Computer-Generated Instrumental Accompaniment

The North Cambridge Family Opera Company uses computers and electronic instruments (synthesizers and samplers) to create instrumental accompaniments for our operas. Samplers can be programmed to sound remarkably like the acoustic instruments for which the operas are scored. We write the instrumental score as a MIDI sequence, a list of commands from a computer which instruct a synthesizer or sampler exactly when and how to play each note (pitch, duration, volume, timbre, vibrato, etc.). After painstakingly editing the MIDI until the orchestration, phrasing, dynamics and tempi are just right, we then play the sequence using a Kurzweil sampler to produce very nearly lifelike audio, from which we burn CDs for our rehearsals and performances. This approach has both advantages and disadvantages. The biggest disadvantage is that the singers must follow the "orchestra", rather than the other way around, so some spontaneity is lost. Also, as impressive as computers and software are these days, it is never possible to make a computer-generated orchestra sound quite as good as real professional players. However, we believe that for an amateur, community-based group like ours, the disadvantages of computer-generated instrumental accompaniments are outweighed by the advantages, which include:

  • Flexibility - you can perform anywhere you can bring a CD player.
  • Simplicity - scheduling rehearsals for the singers is chaotic enough without having to worry about an orchestra or a rehearsal pianist.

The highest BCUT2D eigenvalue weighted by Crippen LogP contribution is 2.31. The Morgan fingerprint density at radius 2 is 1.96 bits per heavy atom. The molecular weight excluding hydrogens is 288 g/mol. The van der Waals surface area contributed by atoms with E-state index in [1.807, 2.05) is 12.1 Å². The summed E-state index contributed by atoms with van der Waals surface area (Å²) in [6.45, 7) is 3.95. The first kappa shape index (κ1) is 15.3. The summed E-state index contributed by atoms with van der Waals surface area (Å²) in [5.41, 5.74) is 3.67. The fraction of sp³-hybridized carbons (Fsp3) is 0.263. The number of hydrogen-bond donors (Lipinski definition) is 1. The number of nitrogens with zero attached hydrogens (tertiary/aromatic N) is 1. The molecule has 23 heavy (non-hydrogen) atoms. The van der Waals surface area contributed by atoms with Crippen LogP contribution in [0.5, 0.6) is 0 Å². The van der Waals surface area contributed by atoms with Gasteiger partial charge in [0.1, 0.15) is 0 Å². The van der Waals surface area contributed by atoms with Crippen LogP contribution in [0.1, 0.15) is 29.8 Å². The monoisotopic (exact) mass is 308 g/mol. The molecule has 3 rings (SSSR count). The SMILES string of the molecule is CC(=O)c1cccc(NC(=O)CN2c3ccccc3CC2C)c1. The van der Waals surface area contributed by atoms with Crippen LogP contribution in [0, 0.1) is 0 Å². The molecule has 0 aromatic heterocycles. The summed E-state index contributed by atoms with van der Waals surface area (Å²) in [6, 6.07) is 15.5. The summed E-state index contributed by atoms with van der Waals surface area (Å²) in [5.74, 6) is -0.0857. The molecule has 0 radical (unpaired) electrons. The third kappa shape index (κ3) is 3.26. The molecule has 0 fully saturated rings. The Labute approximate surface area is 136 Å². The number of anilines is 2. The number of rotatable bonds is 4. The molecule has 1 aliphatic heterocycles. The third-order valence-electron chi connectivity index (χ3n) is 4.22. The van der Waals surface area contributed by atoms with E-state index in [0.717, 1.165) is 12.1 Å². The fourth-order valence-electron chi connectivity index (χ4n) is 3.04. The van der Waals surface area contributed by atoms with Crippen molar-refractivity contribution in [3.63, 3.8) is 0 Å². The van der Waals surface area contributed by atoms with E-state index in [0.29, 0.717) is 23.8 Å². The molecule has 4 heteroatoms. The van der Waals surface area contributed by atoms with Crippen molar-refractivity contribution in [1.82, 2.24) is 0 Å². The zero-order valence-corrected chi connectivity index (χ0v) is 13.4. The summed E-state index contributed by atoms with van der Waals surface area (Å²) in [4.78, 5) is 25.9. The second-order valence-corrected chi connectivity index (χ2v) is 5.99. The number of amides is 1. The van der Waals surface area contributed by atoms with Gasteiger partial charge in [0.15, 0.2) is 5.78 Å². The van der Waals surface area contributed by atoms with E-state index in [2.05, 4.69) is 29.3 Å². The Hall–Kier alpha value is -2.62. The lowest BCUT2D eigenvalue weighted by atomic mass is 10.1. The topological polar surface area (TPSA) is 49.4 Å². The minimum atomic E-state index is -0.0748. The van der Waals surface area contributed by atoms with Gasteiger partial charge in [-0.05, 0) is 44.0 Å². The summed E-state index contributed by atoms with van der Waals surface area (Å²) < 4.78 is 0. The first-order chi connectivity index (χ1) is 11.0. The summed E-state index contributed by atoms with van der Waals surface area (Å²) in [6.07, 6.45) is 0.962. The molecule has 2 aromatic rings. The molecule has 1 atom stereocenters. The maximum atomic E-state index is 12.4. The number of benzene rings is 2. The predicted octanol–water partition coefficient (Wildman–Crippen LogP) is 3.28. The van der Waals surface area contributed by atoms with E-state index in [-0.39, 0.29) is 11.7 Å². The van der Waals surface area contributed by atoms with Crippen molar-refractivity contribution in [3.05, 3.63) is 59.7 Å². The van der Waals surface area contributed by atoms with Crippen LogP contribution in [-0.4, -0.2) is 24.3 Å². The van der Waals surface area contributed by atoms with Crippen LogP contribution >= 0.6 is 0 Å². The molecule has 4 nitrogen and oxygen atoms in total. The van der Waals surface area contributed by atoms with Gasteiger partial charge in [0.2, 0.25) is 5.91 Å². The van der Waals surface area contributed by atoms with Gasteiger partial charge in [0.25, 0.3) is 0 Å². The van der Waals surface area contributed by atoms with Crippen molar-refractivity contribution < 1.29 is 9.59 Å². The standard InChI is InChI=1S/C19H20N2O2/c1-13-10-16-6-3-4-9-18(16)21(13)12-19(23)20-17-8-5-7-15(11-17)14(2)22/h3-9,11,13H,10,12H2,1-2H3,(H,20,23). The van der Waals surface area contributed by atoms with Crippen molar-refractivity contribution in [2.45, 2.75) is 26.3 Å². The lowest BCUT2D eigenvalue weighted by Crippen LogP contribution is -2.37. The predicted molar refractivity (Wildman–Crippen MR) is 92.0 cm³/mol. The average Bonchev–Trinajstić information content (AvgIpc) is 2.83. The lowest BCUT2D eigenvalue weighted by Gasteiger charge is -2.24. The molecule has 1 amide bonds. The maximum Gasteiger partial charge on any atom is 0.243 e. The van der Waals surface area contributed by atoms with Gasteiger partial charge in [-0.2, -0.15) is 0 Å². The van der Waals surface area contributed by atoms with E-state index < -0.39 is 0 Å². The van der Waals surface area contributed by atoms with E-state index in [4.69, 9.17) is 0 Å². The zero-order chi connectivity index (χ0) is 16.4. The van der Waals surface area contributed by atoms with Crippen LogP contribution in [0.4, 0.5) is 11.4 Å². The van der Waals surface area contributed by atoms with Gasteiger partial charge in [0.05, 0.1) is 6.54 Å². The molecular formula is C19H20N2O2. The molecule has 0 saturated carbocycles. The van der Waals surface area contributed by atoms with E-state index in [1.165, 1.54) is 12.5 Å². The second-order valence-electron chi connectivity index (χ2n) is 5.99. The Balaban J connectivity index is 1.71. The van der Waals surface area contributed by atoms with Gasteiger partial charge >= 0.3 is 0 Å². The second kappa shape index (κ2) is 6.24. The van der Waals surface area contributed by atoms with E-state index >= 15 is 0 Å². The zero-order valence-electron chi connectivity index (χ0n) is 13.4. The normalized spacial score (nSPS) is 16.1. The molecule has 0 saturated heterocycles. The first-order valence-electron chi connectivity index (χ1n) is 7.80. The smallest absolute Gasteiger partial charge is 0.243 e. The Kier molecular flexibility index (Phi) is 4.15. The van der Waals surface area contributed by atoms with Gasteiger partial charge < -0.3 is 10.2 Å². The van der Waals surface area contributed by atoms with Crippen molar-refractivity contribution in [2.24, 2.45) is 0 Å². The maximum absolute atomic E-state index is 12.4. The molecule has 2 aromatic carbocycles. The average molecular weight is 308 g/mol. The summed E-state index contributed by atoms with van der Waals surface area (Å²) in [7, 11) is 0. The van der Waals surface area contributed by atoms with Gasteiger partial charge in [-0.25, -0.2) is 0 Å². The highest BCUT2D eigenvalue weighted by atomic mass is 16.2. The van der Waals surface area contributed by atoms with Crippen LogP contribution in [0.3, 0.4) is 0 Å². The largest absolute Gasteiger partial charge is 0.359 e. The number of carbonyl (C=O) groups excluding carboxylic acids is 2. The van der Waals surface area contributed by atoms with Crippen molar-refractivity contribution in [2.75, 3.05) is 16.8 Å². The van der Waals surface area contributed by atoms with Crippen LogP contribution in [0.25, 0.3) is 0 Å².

• Cost - professional instrumentalists add significantly to the cost of an operating production, and you can save on hall rental if you are not restricted to venues with a pit for the orchestra.
  • Versatility - in a single show, the cast can have the opportunity to perform against a wide range of accompaniment styles and orchestrations, ranging from jazz ensemble to rock band to symphony orchestra.
  • Reliability - a computer-generated orchestra never rushes, drags, or makes mistakes.
  • Sound Quality - it may not be the Boston Symphony, but a computer-generated orchestra will sound better than any live instrumentalists a group like ours actually will be able to find or afford.
  • Adaptability - by editing the MIDI, each number can be easily played in any key, at any tempo, and with any expression to accommodate the interpretation and vocal range of each individual performer.
  • Reproducibility - the computer-generated accompaniment is always the same, always just the way the composer envisioned it. Singers always know exactly what to expect from the invariant accompaniment (having rehearsed with it), and so do not find following a CD in performance to be difficult.
  • Transportability - once we've made an accompaniment CD for our production, little effort is required to adapt it for use by other small opera companies.